The best find west of home was at The Shed, a little café within David’s Stove Shop, situated on the Interstate 20 frontage road between Aledo and Weatherford. Every day, chef Jeff Carr’s mom, Alice Carr, creates generously sized hand pies, packed with apricot, peach, cherry, or apple filling. Each has a hand-turned crust edge, and no two pies look alike. The cherry pie gets a little turbinado sugar on its crust, the apple takes on a cinnamon sprinkle, and the peach and apricot are plain. With every bite, fresh, flaky crust gives way to real fruit—no wonder the little café sells more than 150 of these baked hand pies weekly.
A fellow connoisseur of homemade sweets sent me to Dallas to check out Blues Burgers, a hopping burger joint in a nondescript shopping center. I was thrilled at the tip, because I would never have guessed that fried-pie delights awaited inside. My family and I shared two oversize fried pies, one apple and one cherry, because I don’t know how anyone could finish even one of these beauties. Made to order, they’re served piping hot. Each pie had a burnished, sugar-dusted crust that flaked easily; fillings featured big pieces of fruit. Owner Catherine Duncan credits her Aunt Sharon with the East Texas recipe, saying it’s a source of family pride.
Back home again in Fort Worth, I found a lovely hand pie at Black Rooster Bakery, a French-style bakery making European breads and myriad pastry options, including a pie variation called a galette. Sprinkled with coarse sugar and baked until golden brown, the pie broke open to reveal a filling of dark cherries tempered with a little lemon juice to strike the ideal tart-sweet balance. Flavors change daily and include blackberry, peach, and apple. Savory hand pie varieties at breakfast sometimes feature mushroom, feta and egg or bacon, and mushroom and Swiss cheese fillings, sans sugar on the crust.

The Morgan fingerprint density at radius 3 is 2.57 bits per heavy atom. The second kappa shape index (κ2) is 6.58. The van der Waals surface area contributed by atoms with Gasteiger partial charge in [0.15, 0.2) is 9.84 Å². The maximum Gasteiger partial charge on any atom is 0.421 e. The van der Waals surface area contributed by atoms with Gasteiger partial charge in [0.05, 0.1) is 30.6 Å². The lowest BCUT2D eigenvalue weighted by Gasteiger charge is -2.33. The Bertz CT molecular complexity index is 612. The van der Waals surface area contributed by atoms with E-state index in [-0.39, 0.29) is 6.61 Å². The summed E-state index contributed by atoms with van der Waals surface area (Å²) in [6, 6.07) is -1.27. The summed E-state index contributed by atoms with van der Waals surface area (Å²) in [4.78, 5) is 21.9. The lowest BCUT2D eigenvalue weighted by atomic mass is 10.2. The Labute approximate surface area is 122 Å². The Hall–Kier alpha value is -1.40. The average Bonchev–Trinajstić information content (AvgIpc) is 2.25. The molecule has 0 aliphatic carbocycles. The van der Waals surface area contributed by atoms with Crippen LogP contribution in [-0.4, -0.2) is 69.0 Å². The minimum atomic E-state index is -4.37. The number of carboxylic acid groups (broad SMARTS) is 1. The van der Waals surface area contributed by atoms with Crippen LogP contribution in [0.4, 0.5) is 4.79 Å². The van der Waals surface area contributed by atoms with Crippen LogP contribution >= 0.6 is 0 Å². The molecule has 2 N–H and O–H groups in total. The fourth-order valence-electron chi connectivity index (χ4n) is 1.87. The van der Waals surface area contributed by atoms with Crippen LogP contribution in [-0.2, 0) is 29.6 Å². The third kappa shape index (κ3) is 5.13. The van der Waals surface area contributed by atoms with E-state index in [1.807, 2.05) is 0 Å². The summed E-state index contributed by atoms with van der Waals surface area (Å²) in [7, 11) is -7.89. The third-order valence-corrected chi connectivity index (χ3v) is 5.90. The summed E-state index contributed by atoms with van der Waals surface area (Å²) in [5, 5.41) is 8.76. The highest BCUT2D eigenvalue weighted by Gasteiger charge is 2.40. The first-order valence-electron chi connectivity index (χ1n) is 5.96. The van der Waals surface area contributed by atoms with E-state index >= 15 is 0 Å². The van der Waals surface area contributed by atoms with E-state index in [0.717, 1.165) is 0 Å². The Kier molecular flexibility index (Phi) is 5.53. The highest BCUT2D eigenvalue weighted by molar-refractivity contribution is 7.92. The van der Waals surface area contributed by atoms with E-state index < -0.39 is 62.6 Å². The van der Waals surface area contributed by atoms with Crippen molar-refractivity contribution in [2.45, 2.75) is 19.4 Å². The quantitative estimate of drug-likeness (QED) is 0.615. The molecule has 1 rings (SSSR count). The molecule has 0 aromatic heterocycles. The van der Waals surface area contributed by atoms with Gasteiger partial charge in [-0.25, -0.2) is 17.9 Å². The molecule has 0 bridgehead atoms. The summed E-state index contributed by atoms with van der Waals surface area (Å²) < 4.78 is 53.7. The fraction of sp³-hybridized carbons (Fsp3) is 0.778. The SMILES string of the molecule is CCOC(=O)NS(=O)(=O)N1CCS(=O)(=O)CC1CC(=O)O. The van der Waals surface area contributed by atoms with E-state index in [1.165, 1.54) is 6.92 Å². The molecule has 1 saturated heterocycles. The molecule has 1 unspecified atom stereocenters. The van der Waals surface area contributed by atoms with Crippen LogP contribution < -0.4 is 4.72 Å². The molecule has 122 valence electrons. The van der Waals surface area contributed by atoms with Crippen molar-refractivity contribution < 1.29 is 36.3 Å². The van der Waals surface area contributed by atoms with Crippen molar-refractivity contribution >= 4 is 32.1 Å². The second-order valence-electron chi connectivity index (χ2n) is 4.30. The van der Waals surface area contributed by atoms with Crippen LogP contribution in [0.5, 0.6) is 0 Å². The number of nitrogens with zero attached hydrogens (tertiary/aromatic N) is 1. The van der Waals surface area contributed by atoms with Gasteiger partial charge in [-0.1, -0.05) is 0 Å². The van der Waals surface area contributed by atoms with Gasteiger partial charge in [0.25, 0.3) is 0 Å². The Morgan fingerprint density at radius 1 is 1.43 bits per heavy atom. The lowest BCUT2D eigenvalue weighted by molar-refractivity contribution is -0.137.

After four months of pounding the pie path, I took encouragement that some bakers are upholding standards set forth countless generations ago. Interestingly, the apricot fried pie from Sweet Lucy’s Pies that started the search remains my top pick. Though Lindsey didn’t learn the craft from a great-grandmother or any cattle-drive ancestry, she holds hope that someday her little girl— 3-year-old Lucy, for whom her baking operation is named—will want to carry on this new tradition. I’ll watch with keen interest, too, in the name of fried pie survival.